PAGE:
Tuesday April 23, ARISS contact with school in Maine, USA. Downlink audible in Europe.


An International Space Station school contact is scheduled with participants at  Bates College Museum of Art, Lewiston, Maine, USA. Astronaut will be Christopher J. Cassidy, KF5KDR.  Maine is Cassidy’s home state. The event is to begin at approximately 14:38:47 UTC, which is 16:38:47 CEST.


The contact will be a telebridge operated by IK1SLD, located in North Italy. Interested parties in Europe are invited to listen to dowlink signals on 145.800 MHz FM.


School presentation:


In an arrangement proposed by the Bates College Museum of Art in conjunction with our 2012 exhibition Starstruck: The Fine Art of Astrophotography, local 8th Grade students are preparing to talk with astronauts on the International Space Station in April through the Amateur Radio on the International Space Station program (ARISS). Please keep up-to-date on contact details through bates.edu/museum/events/


Students from the Auburn and Lewiston middle schools will take part in the live radio communication.  Members of ARISS were excited by how our project brought the world of art and creativity into a program aimed at science, technology, engineering and math classrooms.  To prepare for the contact, students visited the exhibition as part of their space science unit, researched comets and geomagnetic storms, modeled the solar system, explored citizen-science projects like Galaxy Zoo, and, using NASA’s Astronomy Picture of the Day as a model, researched Starstruck images and wrote paragraphs explaining their significance.


It is gratifying to see an art exhibition ignite so much interest in such a wide variety of subjects, and especially to see a reunification of art and science achieved through this exhibition and the ARISS program.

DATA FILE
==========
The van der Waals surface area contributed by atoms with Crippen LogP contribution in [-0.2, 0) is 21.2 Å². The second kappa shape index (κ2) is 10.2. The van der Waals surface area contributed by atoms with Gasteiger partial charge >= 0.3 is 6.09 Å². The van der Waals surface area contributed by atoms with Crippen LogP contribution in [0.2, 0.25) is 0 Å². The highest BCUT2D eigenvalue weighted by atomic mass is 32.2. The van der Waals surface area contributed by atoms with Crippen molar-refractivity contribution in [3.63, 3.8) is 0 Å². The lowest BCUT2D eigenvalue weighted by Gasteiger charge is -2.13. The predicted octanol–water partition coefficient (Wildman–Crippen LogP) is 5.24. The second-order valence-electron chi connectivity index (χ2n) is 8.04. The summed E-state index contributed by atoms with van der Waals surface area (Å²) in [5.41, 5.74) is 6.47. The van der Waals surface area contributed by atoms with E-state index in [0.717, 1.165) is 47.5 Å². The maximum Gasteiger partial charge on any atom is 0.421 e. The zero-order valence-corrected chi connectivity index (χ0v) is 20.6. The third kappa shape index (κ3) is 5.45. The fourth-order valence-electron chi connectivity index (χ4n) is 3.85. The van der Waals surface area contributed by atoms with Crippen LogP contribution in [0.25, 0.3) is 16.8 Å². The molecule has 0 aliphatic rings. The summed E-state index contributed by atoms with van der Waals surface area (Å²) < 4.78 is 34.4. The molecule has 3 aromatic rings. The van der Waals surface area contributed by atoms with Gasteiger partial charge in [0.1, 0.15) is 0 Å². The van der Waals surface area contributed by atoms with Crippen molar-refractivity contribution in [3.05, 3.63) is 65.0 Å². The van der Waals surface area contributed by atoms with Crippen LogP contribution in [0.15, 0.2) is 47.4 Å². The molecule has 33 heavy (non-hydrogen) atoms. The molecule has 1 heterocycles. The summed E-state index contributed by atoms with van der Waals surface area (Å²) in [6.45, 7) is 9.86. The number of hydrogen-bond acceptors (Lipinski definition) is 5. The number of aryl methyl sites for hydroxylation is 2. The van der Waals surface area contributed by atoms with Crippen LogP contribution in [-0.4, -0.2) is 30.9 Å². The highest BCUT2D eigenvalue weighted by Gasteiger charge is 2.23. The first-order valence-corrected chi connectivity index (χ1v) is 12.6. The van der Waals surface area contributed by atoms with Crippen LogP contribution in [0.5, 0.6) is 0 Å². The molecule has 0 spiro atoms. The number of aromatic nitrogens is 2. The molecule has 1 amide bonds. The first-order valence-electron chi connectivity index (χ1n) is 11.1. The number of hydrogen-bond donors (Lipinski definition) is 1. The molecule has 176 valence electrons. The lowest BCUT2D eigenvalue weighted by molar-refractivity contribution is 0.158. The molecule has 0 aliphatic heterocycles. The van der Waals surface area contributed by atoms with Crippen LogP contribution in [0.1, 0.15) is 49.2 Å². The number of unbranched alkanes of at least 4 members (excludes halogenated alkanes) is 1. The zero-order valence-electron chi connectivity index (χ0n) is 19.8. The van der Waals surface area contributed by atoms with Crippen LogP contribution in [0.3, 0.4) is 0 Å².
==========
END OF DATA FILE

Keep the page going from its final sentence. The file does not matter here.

Senators Angus King and Susan Collins and Congressman Michael Michaud have been invited to attend the event.


Participants will ask as many of the following multilingual questions as time allows:


1. Alex: What are the biggest struggles of living on the Space Station?


2. Julia M: What would you like to see NASA accomplish soon such as a manned mission to Mars to extensive zero-gravity experiments?


3. Emily R: In your opinion, what are the most beneficial or useful experiments in space?


4. Abshir A: Does all of the electricity come from the solar panels or is there another natural resource that the ISS uses?


5. Emily R: How will determining the accuracy of the MRI help doctors here on Earth?


6. Thomas J: After all of your training, what was your hardest task in space, and what’s your greatest achievement?


7. Brenna E: Have any of the algorithms made by students to operate the spheres satellite on board the space station been successful?


8. Megan G: Explain the training that takes place underwater and its similarity with the feeling in space.


9. Destiny: Has there ever been a surprise illness or emergency, what happened?


10. Kyla H: If I wanted to become an astronaut when I grew up, what advice would you give me?


11. Megan M.: Can any diseases or disabilities be caused by going to space?


12. Leona:  Are there ISS experiments that deal with the psychological stresses of being in space or away from loved ones for extended periods?


13. Paige: What would be the challenges to having a baby or doing surgery in space?


14. Kasey T: What does everything look like outside of the space station? What do the planets, sun and stars look like?


15. Faith R.: What animals are allowed on the ISS?


16. Patric R.: When you launched into space, how many “G”s did you experience on the way up? What does it feel like?


17. Dylan M.: How is working in limited gravity interesting and challenging?


18. Antonio B: What is your biggest fear in space?


19. Rachel: How do you keep the ISS clean?


20. Angelina N: How exactly would you describe the sensation of suddenly going weightless from passing through Earth’s atmosphere?


21. Chase: What kinds of disagreements happen on the ISS and how do you resolve them?


22. Noah: How difficult is it to sleep in space?



ARISS is an international educational outreach program partnering the participating space agencies, NASA, Russian Space Agency, ESA, CNES, JAXA, and CSA, with the AMSAT and IARU organizations from participating countries.


ARISS offers an opportunity for students to experience the excitement of Amateur Radio by talking directly with crewmembers onboard the International Space Station. Teachers, parents and communities see, first hand, how Amateur Radio and crewmembers on ISS can energize youngsters' interest in science, technology and learning.




Gaston Bertels, ON4WF

ARISS Chairman